How Cliff Diving Works

By: Heather Kolich  | 
Cliff divers diving in Mazatlan, Mexico
Cliff divers diving in Mazatlan, Mexico Danny Lehman / Getty Images

Cliff diving is probably the least complicated extreme sport.

There's no equipment to buy, no special clothing to wear and no provider services to hire. It's just your body, sailing through the air from dizzying heights and plunging into a body of water below.


Think of jumping off an eight-story building. That height — 85 feet (26 meters) — is the distance competitors dove from for the 2009 Cliff Diving World Championship.

Competition cliff diving is an outgrowth of Olympic high diving. But the daredevil act dates back to 1770 when King Kahekili, the last king of Maui, leapt from Kaunolu, a 63-foot (19-meter) cliff and entered the water below without causing a splash. For his regular feats of flying from the cliffs, the king earned the nickname "birdman." Later, he made his warriors jump from cliffs to prove their courage and loyalty.

At the end of the 1950s, Timex spokesman John Cameron Swazye used the extreme sport to "torture test" a watch. Television commercials showed an Acapulco cliff diver leaping from 87 feet (26.5 meters) and crashing fist-first into the surf with a Timex watch in his hand [source: Timex].

After the television show "Wide World of Sports" featured the International Cliff Diving Championship competition in Acapulco, Mexico, in its March 9, 1968 broadcast, cliff diving surged in popularity [source: ABC Sports]. Then, in 1996, the World High Diving Federation arose to organize competitions, work with Olympic committees and spread information about the sport.

Today, avid cliff divers travel the world seeking the next great thrill and the ultimate leap. The beautiful locations that host popular cliffs and international competitions range from the frigid natural pools of Switzerland to the balmy waters of Jamaica. But exotic locations are just one factor that makes cliff diving exciting — freefalling through the air at dangerous speeds is a big part of the rush.


Physics of Cliff Diving

When you jump from a cliff, you go into free fall and gravity is the only force acting on your body. You encounter no resistance from friction with the ground as you would when running or skiing, and you suffer negligible air resistance. But gravity is a powerful force. As you fall, it pulls you toward the earth, or in the case of cliff diving, toward the water, at a speed of 32 feet per second per second (9.8 meters per second per second). Because time is a factor in this formula, the longer you fall through space, the faster you go. Free fall acceleration dictates that every second of your descent has an increased velocity over the second before it.

Higher cliffs don't accelerate your fall — acceleration is constant during free fall. The pull of gravity decreases infinitesimally at higher elevations, but it pulls you with an equal force from the first second of your jump until you decelerate when you hit the water.


What the height from which you jump affects is the speed with which you hit the water. If you jump from 10 feet (3 meters), you'll be traveling at 17 miles per hour (27 kilometers per hour) when you reach the water. If you increase your height to 50 feet (15 meters), you'll increase the speed of impact to 38 mph (61 kph). That's just the vertical velocity of your fall through space, the speed you gain from gravity acting alone — if you add some horizontal velocity, your impact speed increases. John G. Cramer, a physics professor at the University of Washington, explains that from the same height, "[A] diver who gets a running start and develops a significant forward velocity will hit the water with more net speed than a diver who dives straight down without a push off."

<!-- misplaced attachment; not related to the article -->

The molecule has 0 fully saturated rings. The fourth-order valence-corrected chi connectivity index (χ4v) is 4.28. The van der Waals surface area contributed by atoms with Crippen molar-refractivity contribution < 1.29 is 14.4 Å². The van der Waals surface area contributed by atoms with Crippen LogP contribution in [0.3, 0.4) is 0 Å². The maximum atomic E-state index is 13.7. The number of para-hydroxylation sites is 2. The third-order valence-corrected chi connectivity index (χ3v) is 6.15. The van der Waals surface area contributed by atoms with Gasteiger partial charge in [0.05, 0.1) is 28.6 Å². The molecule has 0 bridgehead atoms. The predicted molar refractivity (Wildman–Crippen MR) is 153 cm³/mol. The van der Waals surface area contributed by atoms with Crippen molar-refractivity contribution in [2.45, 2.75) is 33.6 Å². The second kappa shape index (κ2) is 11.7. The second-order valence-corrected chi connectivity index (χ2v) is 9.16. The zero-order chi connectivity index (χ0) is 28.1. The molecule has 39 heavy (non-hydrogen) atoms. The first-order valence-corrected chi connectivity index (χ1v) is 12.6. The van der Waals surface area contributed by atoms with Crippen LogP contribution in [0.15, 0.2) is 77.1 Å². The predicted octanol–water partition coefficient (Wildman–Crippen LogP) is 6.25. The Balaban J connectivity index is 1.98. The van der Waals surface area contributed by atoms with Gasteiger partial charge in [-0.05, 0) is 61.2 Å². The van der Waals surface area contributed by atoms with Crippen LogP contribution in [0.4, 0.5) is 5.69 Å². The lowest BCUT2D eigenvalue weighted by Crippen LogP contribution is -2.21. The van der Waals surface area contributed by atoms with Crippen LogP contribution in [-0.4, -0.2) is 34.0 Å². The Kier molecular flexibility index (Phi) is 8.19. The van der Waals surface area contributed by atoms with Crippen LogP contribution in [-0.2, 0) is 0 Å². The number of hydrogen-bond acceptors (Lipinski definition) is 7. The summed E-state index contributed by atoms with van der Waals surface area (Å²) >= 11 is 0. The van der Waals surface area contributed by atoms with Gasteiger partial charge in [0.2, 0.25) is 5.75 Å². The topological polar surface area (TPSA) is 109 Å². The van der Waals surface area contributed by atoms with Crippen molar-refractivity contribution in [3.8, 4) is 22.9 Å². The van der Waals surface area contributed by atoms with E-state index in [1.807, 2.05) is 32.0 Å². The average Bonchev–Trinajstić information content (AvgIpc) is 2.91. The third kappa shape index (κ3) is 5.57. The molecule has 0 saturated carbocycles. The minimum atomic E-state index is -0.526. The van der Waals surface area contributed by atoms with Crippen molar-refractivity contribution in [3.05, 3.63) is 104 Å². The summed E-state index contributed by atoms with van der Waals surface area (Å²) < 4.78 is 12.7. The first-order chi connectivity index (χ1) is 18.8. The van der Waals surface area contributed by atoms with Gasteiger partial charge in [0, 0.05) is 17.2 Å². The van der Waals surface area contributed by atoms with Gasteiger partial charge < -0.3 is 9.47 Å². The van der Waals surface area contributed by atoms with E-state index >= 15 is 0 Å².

Then, when you hit the water, your velocity drops almost instantaneously. In about a second, you go from your maximum speed to zero [source: Castro].


Famous Cliff Diving Locations

Thanks to King Kahekili and his cliff-leaping warriors, many consider Hawaii the birthplace of cliff diving. In fact, for more than 40 years, the Sheraton Maui Resort and Spa has staged a nightly ceremonial re-enactment of Kahakili's spiritual leap. A loincloth-clad "warrior" carries a lei and torch to the crest of Pu'u Keka'a, a mountain Hawaiians believed dead souls leaped from to enter the spirit world. After offering the gifts to the sky in each direction, the warrior leaps from the cliff. But Pu'u Keka'a isn't the only place to leap — numerous other cliffs on the Big Island draw intrepid cliff divers who want to try it themselves.

In 1934, a 13-year-old boy, Enrique Apac Rios, leapt from La Quebrada in Acapulco, Mexico. From that jump grew an enduring tourist draw: La Quebrada cliff divers. Around sunset, this well-experienced team of professional divers starts showing off for visitors who flock to the cliffs to see the divers perform. As the sun slides away, La Quebrada Cliff Divers look down onto breaking surf from heights of up to 147 feet (45 meters) [source: Vacations Made Easy]. Timing the waves and focusing on the pinpoint of safety between the cliff and rocks, they hurl themselves from the cliff, tumbling and spiraling into the churning ocean below.


Dubrovnik, Croatia, on the Adriatic Sea has twice hosted events in the World Series Cliff Diving Competition — first in 2000 and again in 2009. Competitors faced their most arduous challenge here in 2009 when they had to complete eight consecutive dives from 85 feet (26 meters) [source: Welcome to Croatia].

Jamaica's long beaches, stunning sunsets and relaxed attitude create a vacation utopia, but the West End Cliffs in Negril is a hotspot for thrill seekers. The 40- to 70-foot (12-21 meter) limestone cliffs are popular with locals and tourists, who leap into calm, clear waters of coves and natural pools [source: Extreme Angles Publishing, Fearless Planet]. Hotels and restaurants provide platforms at differing heights — the highest platform at Rick's Cafe is 35 feet (11 meters) — for cliff-diving patrons.

Avegno, Switzerland is home to the World High Diving Federation, and the Cliffs of Brontallo host the WHDF Cliff Diving World Tour each July. Although spectators only have access to limited space, those who secure a spot are extremely close to the cliff-dodging acrobatics of the daring divers.